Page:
The event in Cana of Jesus’ first miracle of turning water into wine also occasioned the first gentle shove He would receive from His followers to get God’s kingdom rolling. The first of many.
Jesus’ mother, Mary, may have been the first to nudge Jesus toward dispensing the blessings of the kingdom—but she wouldn’t be the last. Many times, the Lord would have to rein in the pushing of others in favor of God’s timing for blessing.
It’s all about timing. God’s timing.
When the Bible includes geographical references, they appear as more than throwaway statements. Often they play a vital role in our understanding and application of the Bible.
For example, geography bears importance as to how Jonathan and his armor-bearer—only two men—could help rout the entire Philistine army.
The geographic descriptions given in 1 Samuel 14:4-5 describe two steep crags on either side of a great ravine separating Geba on the south from Michmash on the north. Here Jonathan and his armor bearer scaled the crags for a surprise attack on the Philistine garrison at Michmash.
Because geography does not change, these natural elements remain for us to easily imagine the story.
As well as its application.
In ancient Israel, a city wasn’t a city without a wall. The wall served as the primary means of protection from an enemy. Without a wall, you were a sitting duck.
In times of war, an enemy would surround a city wall and lay siege to it. This method purposed to starve the inhabitants of food and water—forcing surrender. Often a siege took months or even years. But it was very effective. All it took was time.
The sieges of ancient Israel serve as a fitting metaphor for what God often does in our lives when we erect walls to keep Him out. But there’s a key difference.
God lays siege to your life not to destroy you, but to restore you.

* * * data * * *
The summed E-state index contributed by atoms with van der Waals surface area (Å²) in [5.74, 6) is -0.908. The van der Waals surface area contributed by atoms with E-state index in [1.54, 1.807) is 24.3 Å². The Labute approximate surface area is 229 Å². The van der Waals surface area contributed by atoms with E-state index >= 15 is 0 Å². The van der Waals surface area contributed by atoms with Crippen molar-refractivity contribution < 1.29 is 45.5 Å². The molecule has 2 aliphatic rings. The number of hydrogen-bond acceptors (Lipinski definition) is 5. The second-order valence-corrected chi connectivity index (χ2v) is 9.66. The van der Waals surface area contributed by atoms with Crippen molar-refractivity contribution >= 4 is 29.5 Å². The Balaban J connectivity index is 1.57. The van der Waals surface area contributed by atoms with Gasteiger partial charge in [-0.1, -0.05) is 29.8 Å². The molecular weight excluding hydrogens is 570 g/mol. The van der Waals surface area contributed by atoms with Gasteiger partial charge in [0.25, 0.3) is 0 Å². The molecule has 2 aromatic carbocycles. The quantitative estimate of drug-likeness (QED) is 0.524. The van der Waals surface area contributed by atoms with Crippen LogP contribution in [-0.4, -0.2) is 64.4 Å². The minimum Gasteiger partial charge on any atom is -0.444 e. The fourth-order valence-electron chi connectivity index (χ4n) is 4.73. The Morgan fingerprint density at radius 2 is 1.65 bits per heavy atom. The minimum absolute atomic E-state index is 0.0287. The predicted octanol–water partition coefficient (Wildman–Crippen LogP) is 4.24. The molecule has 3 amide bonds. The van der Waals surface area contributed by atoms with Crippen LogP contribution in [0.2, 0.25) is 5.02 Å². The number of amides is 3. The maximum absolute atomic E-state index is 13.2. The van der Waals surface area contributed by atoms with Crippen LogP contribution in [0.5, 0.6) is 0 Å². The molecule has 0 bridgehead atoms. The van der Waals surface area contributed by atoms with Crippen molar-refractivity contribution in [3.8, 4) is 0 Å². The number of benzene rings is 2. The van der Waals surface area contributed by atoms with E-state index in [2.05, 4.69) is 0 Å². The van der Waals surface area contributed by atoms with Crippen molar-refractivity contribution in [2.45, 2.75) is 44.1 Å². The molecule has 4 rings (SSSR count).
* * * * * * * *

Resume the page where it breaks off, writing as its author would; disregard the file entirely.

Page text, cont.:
Sometimes it’s tough to serve God in the shadows. You show up faithfully. You contribute your part, but no one seems to notice. Matthias may have felt that way.
Ever since John the Baptist had prepared the way for the Messiah, Matthias had followed.
- He had walked in Jesus’ footsteps from the Jordan River to the rugged hills of Galilee.
- He had followed the Savior with passion and persuasion.
But without recognition. Matthias was a willing unknown.
In those moments we beg God to rescue us from our insignificant lives, believing nothing important is happening with us, Matthias reminds us that just the opposite is true.
Sometimes what you expect is not what you get. You come to a situation that promises one thing, but you get another. Monday of Passion Week proved that way for Jesus.
The day before that Monday, on Palm Sunday, Jesus hopped on a donkey His disciples had borrowed from Bethphage (meaning “house of unripe figs”).
After His Triumphal Entry on the colt, Jesus entered the Temple area and found the Court of the Gentiles—the area for Gentiles to worship God—filled with markets and moneychangers. Jesus promptly cleaned house, saying:
It is written, “My house shall be called a house of prayer;” but you are making it a “robber’s den.” —Matt. 21:13
Monday morning, Jesus returned to Jerusalem along the same road He had traveled before. He saw a fig tree in leaf, which typically indicated that it would have unripe figs to eat. But the tree offered only leaves. No fruit for breakfast.
So Jesus cursed the tree. And His disciples heard Him. We should hear Him too.
His words indicate what Jesus is looking for in our lives.
Today, we spend our entire day traveling to, exploring, and returning from Petra. Fewer places on the planet offer a more suspenseful approach and rewarding visit than Petra in modern Jordan.
Rose-hewn sandstone, rugged hills, and monumental facades—all accessible through a twisting narrow gorge—serve to inspire and amaze every visitor.
(Photo: The Treasury facade at Petra, Jordan)
The Nabatean capital served as the home for thousands of people in the first century. But a devastating earthquake in AD 363 crumbled much of the city—a disaster from which it never recovered.